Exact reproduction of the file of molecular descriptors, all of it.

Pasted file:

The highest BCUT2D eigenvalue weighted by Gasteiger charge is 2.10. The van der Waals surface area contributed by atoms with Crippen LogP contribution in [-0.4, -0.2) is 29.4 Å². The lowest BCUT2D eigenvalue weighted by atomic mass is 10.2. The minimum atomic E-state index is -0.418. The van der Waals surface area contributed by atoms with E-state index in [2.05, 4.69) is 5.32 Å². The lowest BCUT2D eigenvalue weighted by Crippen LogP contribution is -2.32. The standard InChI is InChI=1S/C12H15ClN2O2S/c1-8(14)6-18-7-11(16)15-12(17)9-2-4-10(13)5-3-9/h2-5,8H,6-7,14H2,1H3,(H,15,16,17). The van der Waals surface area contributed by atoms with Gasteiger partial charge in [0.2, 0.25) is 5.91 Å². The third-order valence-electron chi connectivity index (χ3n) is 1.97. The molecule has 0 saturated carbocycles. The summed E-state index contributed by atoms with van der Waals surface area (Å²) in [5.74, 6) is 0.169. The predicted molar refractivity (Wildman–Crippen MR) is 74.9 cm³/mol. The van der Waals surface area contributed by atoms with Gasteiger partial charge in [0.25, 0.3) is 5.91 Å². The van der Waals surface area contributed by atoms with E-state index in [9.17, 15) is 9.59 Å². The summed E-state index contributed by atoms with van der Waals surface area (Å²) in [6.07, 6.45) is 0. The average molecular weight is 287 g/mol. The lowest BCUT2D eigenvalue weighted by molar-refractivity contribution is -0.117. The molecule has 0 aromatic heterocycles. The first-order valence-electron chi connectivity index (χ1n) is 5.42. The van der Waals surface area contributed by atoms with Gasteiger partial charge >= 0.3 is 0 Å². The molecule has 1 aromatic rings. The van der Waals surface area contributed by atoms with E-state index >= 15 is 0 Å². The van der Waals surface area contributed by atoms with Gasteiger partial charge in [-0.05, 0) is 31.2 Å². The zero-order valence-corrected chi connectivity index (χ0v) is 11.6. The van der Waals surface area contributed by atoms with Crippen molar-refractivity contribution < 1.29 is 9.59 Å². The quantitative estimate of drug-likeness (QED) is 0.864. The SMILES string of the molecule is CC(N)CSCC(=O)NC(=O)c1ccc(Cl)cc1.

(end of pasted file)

The highest BCUT2D eigenvalue weighted by Gasteiger charge is 2.10. The van der Waals surface area contributed by atoms with Crippen LogP contribution in [-0.4, -0.2) is 29.4 Å². The lowest BCUT2D eigenvalue weighted by atomic mass is 10.2. The minimum atomic E-state index is -0.418. The van der Waals surface area contributed by atoms with E-state index in [2.05, 4.69) is 5.32 Å². The lowest BCUT2D eigenvalue weighted by Crippen LogP contribution is -2.32. The standard InChI is InChI=1S/C12H15ClN2O2S/c1-8(14)6-18-7-11(16)15-12(17)9-2-4-10(13)5-3-9/h2-5,8H,6-7,14H2,1H3,(H,15,16,17). The van der Waals surface area contributed by atoms with Gasteiger partial charge in [0.2, 0.25) is 5.91 Å². The third-order valence-electron chi connectivity index (χ3n) is 1.97. The molecule has 0 saturated carbocycles. The summed E-state index contributed by atoms with van der Waals surface area (Å²) in [5.74, 6) is 0.169. The predicted molar refractivity (Wildman–Crippen MR) is 74.9 cm³/mol. The van der Waals surface area contributed by atoms with Gasteiger partial charge in [0.25, 0.3) is 5.91 Å². The van der Waals surface area contributed by atoms with E-state index in [9.17, 15) is 9.59 Å². The summed E-state index contributed by atoms with van der Waals surface area (Å²) in [6.07, 6.45) is 0. The average molecular weight is 287 g/mol. The lowest BCUT2D eigenvalue weighted by molar-refractivity contribution is -0.117. The molecule has 0 aromatic heterocycles. The first-order valence-electron chi connectivity index (χ1n) is 5.42. The van der Waals surface area contributed by atoms with Gasteiger partial charge >= 0.3 is 0 Å². The molecule has 1 aromatic rings. The van der Waals surface area contributed by atoms with E-state index >= 15 is 0 Å². The van der Waals surface area contributed by atoms with Gasteiger partial charge in [-0.05, 0) is 31.2 Å². The zero-order valence-corrected chi connectivity index (χ0v) is 11.6. The van der Waals surface area contributed by atoms with Crippen molar-refractivity contribution < 1.29 is 9.59 Å². The quantitative estimate of drug-likeness (QED) is 0.864. The SMILES string of the molecule is CC(N)CSCC(=O)NC(=O)c1ccc(Cl)cc1.